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We have an application that allows users to login using fingerprint. The server validating the sent fingerprint. Now, anyone can watch the traffic and resend them. What the best way to prevent this from happening? Should we add captcha when using fingerprint as validating the fingerprint?

Update: We have a system where legitimate users watch the traffic using Network Sniffer like Fiddler to capture their fingerprints and they can use the same HTTP traffic to replay which makes them automatically logged in without using fingerprint. We wanna force users to use a fingerprint every time instead of allowing them to replay.

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  • You don't describe how the authentication protocol works, which is required. Furthermore; who is the attacker? Someone listening to the traffic, or someone controlling the endpoint?
    – vidarlo
    Nov 7 '20 at 13:01
  • @vidarlo I update the question to add more details.
    – user960567
    Nov 7 '20 at 13:12
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That's not possible without TPM. Once a client digitally stores its biometric data, it can reuse it in the authentication request. A nonce won't help either as the client is not replaying anything. It just reuses its biometric like a saved password.

Let app requests nonce from the web service, use that nonce in biometric authentication. Once TPM validates biometric, the authentication result from TPM along with the nonce will be certified which can be validated by the web service. This is called attestation.

TPMs do not certify biometric data as this data never leaves the secure environment. The implementation to use hardware backed attestation varies across OEMs and OS.

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Update: We have a system where legitimate users watch the traffic using Network Sniffer like Fiddler to capture their fingerprints and they can use the same HTTP traffic to replay which makes them automatically logged in without using fingerprint. We wanna force users to use a fingerprint every time instead of allowing them to replay.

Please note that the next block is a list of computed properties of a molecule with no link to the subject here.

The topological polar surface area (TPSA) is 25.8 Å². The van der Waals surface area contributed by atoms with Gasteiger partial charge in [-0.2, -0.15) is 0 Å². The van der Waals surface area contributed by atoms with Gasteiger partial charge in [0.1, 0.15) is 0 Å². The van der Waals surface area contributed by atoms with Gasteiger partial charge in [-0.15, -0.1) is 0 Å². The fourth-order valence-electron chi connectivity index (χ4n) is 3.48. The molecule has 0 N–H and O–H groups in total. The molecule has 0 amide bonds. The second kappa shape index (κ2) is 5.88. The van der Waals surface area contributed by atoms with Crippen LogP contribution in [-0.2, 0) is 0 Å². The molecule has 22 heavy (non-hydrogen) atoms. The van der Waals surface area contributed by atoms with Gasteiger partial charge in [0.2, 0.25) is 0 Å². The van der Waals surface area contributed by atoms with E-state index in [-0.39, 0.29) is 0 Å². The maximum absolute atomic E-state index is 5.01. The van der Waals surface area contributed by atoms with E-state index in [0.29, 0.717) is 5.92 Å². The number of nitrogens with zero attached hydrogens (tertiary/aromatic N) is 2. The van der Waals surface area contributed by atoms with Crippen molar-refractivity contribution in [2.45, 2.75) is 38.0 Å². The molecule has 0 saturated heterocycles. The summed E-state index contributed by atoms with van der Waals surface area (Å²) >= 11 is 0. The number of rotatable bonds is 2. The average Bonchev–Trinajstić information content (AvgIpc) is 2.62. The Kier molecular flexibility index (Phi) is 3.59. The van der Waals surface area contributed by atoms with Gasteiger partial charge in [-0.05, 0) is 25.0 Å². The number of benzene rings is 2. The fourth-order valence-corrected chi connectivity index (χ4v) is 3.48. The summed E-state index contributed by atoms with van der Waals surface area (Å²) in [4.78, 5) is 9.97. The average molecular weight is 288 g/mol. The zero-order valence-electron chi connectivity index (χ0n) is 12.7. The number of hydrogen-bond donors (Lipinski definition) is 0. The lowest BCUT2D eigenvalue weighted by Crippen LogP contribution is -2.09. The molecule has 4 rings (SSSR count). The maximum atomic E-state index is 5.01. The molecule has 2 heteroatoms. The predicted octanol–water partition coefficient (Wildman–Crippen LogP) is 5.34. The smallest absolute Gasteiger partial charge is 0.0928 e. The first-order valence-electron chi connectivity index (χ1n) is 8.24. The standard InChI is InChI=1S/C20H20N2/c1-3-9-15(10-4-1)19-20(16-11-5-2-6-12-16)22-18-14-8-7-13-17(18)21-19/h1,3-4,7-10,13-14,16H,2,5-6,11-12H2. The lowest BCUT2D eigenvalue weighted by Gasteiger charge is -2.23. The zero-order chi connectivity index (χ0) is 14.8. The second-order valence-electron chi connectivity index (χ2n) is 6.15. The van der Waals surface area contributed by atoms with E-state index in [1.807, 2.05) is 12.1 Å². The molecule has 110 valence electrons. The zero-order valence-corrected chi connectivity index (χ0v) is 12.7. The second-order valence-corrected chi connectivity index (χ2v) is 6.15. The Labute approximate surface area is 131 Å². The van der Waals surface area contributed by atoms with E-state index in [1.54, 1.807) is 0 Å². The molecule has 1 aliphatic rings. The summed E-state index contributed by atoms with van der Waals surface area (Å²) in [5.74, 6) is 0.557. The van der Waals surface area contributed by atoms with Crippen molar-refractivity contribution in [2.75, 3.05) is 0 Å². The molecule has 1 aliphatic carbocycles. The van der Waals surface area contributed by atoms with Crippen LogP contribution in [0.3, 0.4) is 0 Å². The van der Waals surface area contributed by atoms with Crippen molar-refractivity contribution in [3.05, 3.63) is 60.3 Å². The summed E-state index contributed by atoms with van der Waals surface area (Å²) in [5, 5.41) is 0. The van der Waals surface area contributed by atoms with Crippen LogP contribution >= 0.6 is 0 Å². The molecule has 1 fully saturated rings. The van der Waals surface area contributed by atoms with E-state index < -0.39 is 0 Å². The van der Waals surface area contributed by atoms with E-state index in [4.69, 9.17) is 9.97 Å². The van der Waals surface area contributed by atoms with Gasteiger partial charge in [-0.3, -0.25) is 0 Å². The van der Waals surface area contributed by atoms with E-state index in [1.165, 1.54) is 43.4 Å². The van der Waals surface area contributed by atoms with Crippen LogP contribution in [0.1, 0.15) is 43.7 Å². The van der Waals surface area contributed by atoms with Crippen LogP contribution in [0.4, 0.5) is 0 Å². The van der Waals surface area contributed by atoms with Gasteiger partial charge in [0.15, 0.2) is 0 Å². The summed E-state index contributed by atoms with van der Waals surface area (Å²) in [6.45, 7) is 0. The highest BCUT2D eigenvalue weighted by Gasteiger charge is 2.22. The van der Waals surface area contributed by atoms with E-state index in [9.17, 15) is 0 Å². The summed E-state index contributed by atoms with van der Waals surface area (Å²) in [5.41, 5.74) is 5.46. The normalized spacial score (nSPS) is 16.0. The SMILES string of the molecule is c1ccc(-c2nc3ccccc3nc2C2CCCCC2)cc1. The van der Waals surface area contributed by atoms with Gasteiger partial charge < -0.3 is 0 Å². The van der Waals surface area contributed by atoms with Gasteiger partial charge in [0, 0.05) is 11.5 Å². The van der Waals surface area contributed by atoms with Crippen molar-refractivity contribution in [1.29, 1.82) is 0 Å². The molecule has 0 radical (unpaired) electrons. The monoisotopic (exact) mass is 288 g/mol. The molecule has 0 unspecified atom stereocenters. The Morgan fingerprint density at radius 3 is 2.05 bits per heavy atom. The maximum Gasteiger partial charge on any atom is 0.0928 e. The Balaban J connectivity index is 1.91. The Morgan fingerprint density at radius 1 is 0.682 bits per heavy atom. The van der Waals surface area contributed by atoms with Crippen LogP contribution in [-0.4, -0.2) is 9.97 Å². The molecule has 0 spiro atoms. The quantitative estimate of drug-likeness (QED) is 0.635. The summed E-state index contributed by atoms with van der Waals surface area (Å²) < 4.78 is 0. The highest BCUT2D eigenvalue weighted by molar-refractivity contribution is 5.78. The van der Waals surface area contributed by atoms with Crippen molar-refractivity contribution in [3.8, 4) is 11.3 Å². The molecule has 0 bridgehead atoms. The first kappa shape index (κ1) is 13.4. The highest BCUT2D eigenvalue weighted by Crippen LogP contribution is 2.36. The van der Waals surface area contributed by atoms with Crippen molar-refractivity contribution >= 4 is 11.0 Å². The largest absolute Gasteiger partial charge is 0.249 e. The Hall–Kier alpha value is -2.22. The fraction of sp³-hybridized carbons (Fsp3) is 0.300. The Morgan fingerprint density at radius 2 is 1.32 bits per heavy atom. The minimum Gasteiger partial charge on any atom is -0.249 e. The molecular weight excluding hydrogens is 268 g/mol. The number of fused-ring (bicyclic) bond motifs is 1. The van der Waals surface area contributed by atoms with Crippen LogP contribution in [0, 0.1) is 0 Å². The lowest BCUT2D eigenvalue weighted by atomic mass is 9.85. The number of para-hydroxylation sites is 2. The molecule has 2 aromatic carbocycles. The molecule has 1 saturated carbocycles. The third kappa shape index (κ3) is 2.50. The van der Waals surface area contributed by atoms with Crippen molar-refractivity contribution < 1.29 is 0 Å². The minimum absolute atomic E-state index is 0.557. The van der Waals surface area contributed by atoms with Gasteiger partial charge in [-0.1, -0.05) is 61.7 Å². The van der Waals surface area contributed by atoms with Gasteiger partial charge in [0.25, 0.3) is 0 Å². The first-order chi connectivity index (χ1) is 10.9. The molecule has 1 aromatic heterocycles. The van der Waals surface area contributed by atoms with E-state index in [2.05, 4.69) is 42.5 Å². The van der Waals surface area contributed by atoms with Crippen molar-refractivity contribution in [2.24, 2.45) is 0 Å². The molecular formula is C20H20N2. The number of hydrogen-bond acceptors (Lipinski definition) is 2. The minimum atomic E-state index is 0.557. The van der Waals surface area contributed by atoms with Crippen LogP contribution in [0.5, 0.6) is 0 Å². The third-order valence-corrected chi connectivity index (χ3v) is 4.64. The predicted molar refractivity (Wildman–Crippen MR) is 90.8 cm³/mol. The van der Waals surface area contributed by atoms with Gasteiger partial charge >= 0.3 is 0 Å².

You can't - not without elements from trusted computing. And not over HTTP. A basic tenant of web development is that you can't trust what the client sends you. Furthermore; you have no control over how the client chooses to gather what he sends you. It could be a fingerprint reader, a keyboard, or whatever.

A good fingerprint reader will have a deterministic output. Equal fingerprints should produce equal output. Otherwise you can't use it to authenticate users.

There's a few ways to solve this. For instance, you can use a embedded, trusted, computer, that can certify (possibly via PKI) that the fingerprint was captured, and attest it by including a nonce sent from the server. But in this case, you need a custom reader with which you can communicate - and you have to trust the reader. This is basically what U2F does; it trusts a dedicated piece of hardware, and has a protocol to communicate securily with this piece of hardware.

As you describe your solution, you don't have that; you get some number from the device, and if this matches what's stored in the database, you authenticate the user. And it happens over HTTP.

Adding a captcha wouldn't improve security of the solution. It would require solving a captcha, which is trivial. Anyone with access to the valid fingerprint string would be able to authenticate at will, without using the fingerprint reader.

In short: you have a x-y problem. Go back to the drawing board.

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  • A good fingerprint reader will have a deterministic output. Equal fingerprints should produce equal output. Are you really sure of that? I had always thought that because fingerprints were not deterministic, the server had to store the real data instead of a hash... Nov 7 '20 at 15:44